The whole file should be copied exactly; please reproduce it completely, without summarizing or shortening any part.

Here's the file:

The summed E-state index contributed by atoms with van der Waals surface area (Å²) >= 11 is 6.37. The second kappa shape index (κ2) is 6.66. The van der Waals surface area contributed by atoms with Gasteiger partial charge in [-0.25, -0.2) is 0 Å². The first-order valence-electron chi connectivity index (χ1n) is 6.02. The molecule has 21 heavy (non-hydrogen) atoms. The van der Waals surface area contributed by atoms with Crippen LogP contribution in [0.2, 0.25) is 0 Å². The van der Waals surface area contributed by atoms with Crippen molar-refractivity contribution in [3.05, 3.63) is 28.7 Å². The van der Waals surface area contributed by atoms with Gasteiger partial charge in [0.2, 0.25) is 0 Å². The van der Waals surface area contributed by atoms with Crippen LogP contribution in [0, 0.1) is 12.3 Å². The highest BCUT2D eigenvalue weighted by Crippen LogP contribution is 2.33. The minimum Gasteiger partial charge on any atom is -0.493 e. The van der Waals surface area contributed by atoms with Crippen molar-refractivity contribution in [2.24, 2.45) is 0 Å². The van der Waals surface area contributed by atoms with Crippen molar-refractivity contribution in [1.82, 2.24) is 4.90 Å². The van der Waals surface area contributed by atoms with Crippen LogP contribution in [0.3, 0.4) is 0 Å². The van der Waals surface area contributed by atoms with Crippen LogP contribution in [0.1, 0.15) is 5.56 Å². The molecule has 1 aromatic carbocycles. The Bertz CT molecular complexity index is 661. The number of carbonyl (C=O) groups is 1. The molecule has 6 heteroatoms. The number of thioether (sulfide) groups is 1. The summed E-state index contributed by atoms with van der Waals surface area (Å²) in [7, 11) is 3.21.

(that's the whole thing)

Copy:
The summed E-state index contributed by atoms with van der Waals surface area (Å²) >= 11 is 6.37. The second kappa shape index (κ2) is 6.66. The van der Waals surface area contributed by atoms with Gasteiger partial charge in [-0.25, -0.2) is 0 Å². The first-order valence-electron chi connectivity index (χ1n) is 6.02. The molecule has 21 heavy (non-hydrogen) atoms. The van der Waals surface area contributed by atoms with Crippen LogP contribution in [0.2, 0.25) is 0 Å². The van der Waals surface area contributed by atoms with Crippen molar-refractivity contribution in [3.05, 3.63) is 28.7 Å². The van der Waals surface area contributed by atoms with Gasteiger partial charge in [0.2, 0.25) is 0 Å². The van der Waals surface area contributed by atoms with Crippen LogP contribution in [0, 0.1) is 12.3 Å². The highest BCUT2D eigenvalue weighted by Crippen LogP contribution is 2.33. The minimum Gasteiger partial charge on any atom is -0.493 e. The van der Waals surface area contributed by atoms with Crippen molar-refractivity contribution in [2.24, 2.45) is 0 Å². The van der Waals surface area contributed by atoms with Crippen molar-refractivity contribution in [1.82, 2.24) is 4.90 Å². The van der Waals surface area contributed by atoms with Crippen LogP contribution in [0.3, 0.4) is 0 Å². The van der Waals surface area contributed by atoms with Crippen LogP contribution in [0.1, 0.15) is 5.56 Å². The molecule has 1 aromatic carbocycles. The Bertz CT molecular complexity index is 661. The number of carbonyl (C=O) groups is 1. The molecule has 6 heteroatoms. The number of thioether (sulfide) groups is 1. The summed E-state index contributed by atoms with van der Waals surface area (Å²) in [7, 11) is 3.21.